It's one of the ugliest surprises in travel. You're checking out of the cushy resort you chose, eager to be on your way, when suddenly something on your room bill catches your eye. Mysteriously, you're going to be pay $15--or $25 or even $30--more per night than you expected.
The "resort fee" strikes again.
Thankfully, it's not just you and I who thinks this consumer-unfriendly "gotcha" is a bad idea. The Federal Trade Commission announced this week that it had contacted 22 hotel operators to warn them that their websites might be violating the law, by "providing a deceptively low estimate of what consumers can expect to pay for their hotel rooms."
It's a practice the FTC calls "drip pricing"--and that doesn't refer to the "drips" who create these types of deceptions. Instead, it's a practice in which the business only advertises one part of the price every customer will have to pay. "Consumers are entitled to know in advance the total cost of their hotel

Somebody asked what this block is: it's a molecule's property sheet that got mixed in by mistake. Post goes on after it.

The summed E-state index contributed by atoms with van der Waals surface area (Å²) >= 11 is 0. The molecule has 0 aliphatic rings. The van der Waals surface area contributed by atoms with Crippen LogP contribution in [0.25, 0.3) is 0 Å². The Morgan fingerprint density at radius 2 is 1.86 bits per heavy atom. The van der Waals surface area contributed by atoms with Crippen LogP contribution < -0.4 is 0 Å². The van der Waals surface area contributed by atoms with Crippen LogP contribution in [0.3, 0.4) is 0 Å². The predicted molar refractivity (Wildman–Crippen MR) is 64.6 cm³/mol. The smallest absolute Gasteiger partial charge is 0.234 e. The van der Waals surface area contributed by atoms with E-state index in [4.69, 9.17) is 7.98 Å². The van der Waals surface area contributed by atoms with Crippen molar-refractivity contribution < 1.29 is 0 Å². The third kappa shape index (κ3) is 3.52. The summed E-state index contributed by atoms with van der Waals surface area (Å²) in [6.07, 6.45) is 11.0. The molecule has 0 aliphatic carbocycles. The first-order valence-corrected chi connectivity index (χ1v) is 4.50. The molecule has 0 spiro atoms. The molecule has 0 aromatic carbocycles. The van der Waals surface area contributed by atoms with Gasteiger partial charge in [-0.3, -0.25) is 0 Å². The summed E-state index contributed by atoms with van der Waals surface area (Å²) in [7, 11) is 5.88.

stays,” said Federal Trade Commission Chairman Jon Leibowitz.
“So-called ‘drip pricing’ charges, sometimes portrayed as ‘convenience’
or ‘service’ fees, are anything but convenient, and businesses that
hide them are doing a huge disservice to American consumers.”
Though the FTC declined to reveal which hotels it has contacted, it's wonderful to know they're on the case. And it provides a means of redress to citizens who feel they've been unfairly charged fees they didn't know were coming. Now, they don't just have to rely on the goodwill of the hotel manager to get the charges reversed. They can contact the feds!